METADATA....So what was it that Jack Goldsmith and James Comey threatened to resign over in 2004? It was some aspect of the NSA's surveillance program, and according to Barton Gellman in Angler, it wasn't just Goldsmith and Comey who were up in arms about it: virtually the entire senior staff of the Justice Department was ready to resign over it until President Bush decided to back down at the last minute. But exactly what part of the program caused the rebellion? Daniel Klaidman reports in Newsweek:

Two knowledgeable sources tell Newsweek that the clash erupted over a part of Bush's espionage program that had nothing to do with the wiretapping of individual suspects. Rather, Comey and others threatened to resign because of the vast and indiscriminate collection of communications data....The program's classified code name was "Stellar Wind," though when officials needed to refer to it on the phone, they called it "SW."

....The NSA's powerful computers became vast storehouses of "metadata." They collected the telephone numbers of callers and recipients in the United States, and the time and duration of the calls. They also collected and stored the subject lines of e-mails, the times they were sent, and the addresses of both senders and recipients. By one estimate, the amount of data the NSA could suck up in close to real time was equivalent to one quarter of the entire Encyclopaedia Britannica per second. (The actual content of calls and e-mails was not being monitored as part of this aspect of the program, the sources say.) All this metadata was then sifted by the NSA, using complex algorithms to detect patterns and links that might indicate terrorist activity.

The metadata sweep has been part of this story almost since the beginning (see here and here, for example), and the New York Times reported last year that it was data mining of some sort that probably sparked the rebellion at DoJ and the showdown in John Ashcroft's hospital room. So this report isn't entirely new. Still, it does add a bit of meat to the bones of the story, and then adds a disturbing coda: apparently we still don't know if, in the end, the rebellion worked:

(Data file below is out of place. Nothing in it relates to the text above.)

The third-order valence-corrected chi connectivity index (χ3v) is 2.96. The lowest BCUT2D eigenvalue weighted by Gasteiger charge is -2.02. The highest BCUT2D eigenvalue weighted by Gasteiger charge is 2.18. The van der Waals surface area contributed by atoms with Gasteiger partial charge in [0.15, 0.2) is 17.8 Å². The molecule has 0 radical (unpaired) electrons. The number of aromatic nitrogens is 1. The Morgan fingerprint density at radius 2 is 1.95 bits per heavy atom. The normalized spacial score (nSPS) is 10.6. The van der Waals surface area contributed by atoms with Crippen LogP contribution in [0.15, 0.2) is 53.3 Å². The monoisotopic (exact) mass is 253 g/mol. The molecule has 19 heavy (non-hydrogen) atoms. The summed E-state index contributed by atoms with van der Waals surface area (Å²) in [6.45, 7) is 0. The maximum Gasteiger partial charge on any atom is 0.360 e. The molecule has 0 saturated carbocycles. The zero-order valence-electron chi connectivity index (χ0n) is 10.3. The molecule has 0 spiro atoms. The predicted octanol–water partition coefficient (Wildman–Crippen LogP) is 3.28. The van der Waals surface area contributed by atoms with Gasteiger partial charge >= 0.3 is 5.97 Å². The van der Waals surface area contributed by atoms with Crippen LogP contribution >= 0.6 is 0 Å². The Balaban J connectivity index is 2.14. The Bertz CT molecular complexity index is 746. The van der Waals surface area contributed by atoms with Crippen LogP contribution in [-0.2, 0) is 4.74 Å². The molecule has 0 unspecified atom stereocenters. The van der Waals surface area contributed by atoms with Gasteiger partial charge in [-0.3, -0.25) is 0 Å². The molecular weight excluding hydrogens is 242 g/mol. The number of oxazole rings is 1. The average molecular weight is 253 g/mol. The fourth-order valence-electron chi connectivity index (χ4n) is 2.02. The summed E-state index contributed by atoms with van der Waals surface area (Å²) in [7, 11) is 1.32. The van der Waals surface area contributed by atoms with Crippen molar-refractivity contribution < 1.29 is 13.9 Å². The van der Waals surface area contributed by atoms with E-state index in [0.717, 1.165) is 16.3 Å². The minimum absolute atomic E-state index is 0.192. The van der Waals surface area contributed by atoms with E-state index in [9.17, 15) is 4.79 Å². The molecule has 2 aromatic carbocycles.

Days after the hospital clash, Bush shut down the massive data-collection program and stopped searches of the data that had already been stored. (It's unclear whether the administration has since found new legal justification to return to at least some of these activities.)

Looks like the ball's in your court, president-elect Obama. At least, it will be soon, anyway.

Bipartisan

| Sun Dec. 14, 2008 2:39 PM EST

BIPARTISAN....The New York Times writes today about Sen. Chuck Schumer's role over the past decade as the defender of Wall Street. Here's a snippet:

To Christopher Cox, the Republican chairman of the Securities and Exchange Commission, the need for action was obvious in the spring of 2006.

His agency [] had grown deeply concerned about lack of oversight of the nation's largest credit-rating agencies, like Standard & Poor's and Moody's Investors Service...."Without additional legislative authority, the S.E.C. will not be able to regulate in a thoroughgoing way," he told the Senate banking committee at an April 2006 hearing.

....At that time, revenues for the agencies were skyrocketing. The housing market was robust, and Wall Street investment firms were paying the agencies to rate various mortgage-backed securities after first advising the firms — and also collecting fees — on how to package them to get high credit ratings.

It was an obvious conflict of interest, financial experts now say....But Mr. Schumer argued that the companies voluntarily met requirements to eliminate such possible conflicts. He suggested that regulators simply encourage competition and disclosure of agencies' ratings methods.

Schumer has since come around, claiming the rating agencies misled both him and everyone else. But look: when you're arguing in favor of less regulation than Christopher Cox, you should figure that something is wrong. This is not rocket science.

It's also why I haven't been able to work up quite the level of partisan outrage over the fall of Wall Street that some people have. You see, when it comes to environmental regulation, Democrats are mostly on the side of the angels. When it comes to workplace regulation, they're on the side of workers. When it comes to consumer regulation, they're on the side of consumers. But when it comes to financial regulation, they're....um — well, they've been mostly on about the same side as Republicans. It's true that the fanatics are largely on the GOP side, but they've been aided and abetted the entire time by a Democratic Party that went along with their self-regulation agenda with almost nary a complaint. This has truly been a bipartisan train wreck.

The Whistleblower

| Sun Dec. 14, 2008 1:49 PM EST